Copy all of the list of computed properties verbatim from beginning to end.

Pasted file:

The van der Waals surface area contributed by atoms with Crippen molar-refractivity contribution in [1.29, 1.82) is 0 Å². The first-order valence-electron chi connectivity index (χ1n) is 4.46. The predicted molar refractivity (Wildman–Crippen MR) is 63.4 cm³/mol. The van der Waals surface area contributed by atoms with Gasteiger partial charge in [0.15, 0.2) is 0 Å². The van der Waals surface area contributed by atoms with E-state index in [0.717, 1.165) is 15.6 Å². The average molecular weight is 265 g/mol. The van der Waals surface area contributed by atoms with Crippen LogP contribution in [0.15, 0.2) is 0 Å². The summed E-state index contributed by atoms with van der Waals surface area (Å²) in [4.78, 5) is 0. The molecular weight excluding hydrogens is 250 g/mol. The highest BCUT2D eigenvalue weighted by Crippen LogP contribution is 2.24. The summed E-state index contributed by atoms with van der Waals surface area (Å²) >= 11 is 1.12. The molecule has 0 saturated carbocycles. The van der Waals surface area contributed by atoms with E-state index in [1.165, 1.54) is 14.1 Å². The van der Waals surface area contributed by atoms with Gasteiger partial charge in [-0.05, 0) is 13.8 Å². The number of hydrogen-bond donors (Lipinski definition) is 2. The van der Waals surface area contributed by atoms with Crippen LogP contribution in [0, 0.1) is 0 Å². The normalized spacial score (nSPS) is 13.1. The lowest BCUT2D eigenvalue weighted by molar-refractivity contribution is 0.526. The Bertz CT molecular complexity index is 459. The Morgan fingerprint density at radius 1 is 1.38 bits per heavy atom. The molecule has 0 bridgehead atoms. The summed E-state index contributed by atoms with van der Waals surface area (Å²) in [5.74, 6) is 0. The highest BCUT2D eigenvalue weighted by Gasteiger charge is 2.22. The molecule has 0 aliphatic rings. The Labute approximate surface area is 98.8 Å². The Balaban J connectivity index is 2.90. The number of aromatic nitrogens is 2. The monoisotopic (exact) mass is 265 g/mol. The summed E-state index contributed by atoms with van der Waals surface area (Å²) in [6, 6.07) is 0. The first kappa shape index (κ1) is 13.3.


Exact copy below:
The van der Waals surface area contributed by atoms with Crippen molar-refractivity contribution in [1.29, 1.82) is 0 Å². The first-order valence-electron chi connectivity index (χ1n) is 4.46. The predicted molar refractivity (Wildman–Crippen MR) is 63.4 cm³/mol. The van der Waals surface area contributed by atoms with Gasteiger partial charge in [0.15, 0.2) is 0 Å². The van der Waals surface area contributed by atoms with E-state index in [0.717, 1.165) is 15.6 Å². The average molecular weight is 265 g/mol. The van der Waals surface area contributed by atoms with Crippen LogP contribution in [0.15, 0.2) is 0 Å². The summed E-state index contributed by atoms with van der Waals surface area (Å²) in [4.78, 5) is 0. The molecular weight excluding hydrogens is 250 g/mol. The highest BCUT2D eigenvalue weighted by Crippen LogP contribution is 2.24. The summed E-state index contributed by atoms with van der Waals surface area (Å²) >= 11 is 1.12. The molecule has 0 saturated carbocycles. The van der Waals surface area contributed by atoms with E-state index in [1.165, 1.54) is 14.1 Å². The van der Waals surface area contributed by atoms with Gasteiger partial charge in [-0.05, 0) is 13.8 Å². The number of hydrogen-bond donors (Lipinski definition) is 2. The van der Waals surface area contributed by atoms with Crippen LogP contribution in [0, 0.1) is 0 Å². The normalized spacial score (nSPS) is 13.1. The lowest BCUT2D eigenvalue weighted by molar-refractivity contribution is 0.526. The Bertz CT molecular complexity index is 459. The Morgan fingerprint density at radius 1 is 1.38 bits per heavy atom. The molecule has 0 bridgehead atoms. The summed E-state index contributed by atoms with van der Waals surface area (Å²) in [5.74, 6) is 0. The highest BCUT2D eigenvalue weighted by Gasteiger charge is 2.22. The molecule has 0 aliphatic rings. The Labute approximate surface area is 98.8 Å². The Balaban J connectivity index is 2.90. The number of aromatic nitrogens is 2. The monoisotopic (exact) mass is 265 g/mol. The summed E-state index contributed by atoms with van der Waals surface area (Å²) in [6, 6.07) is 0. The first kappa shape index (κ1) is 13.3.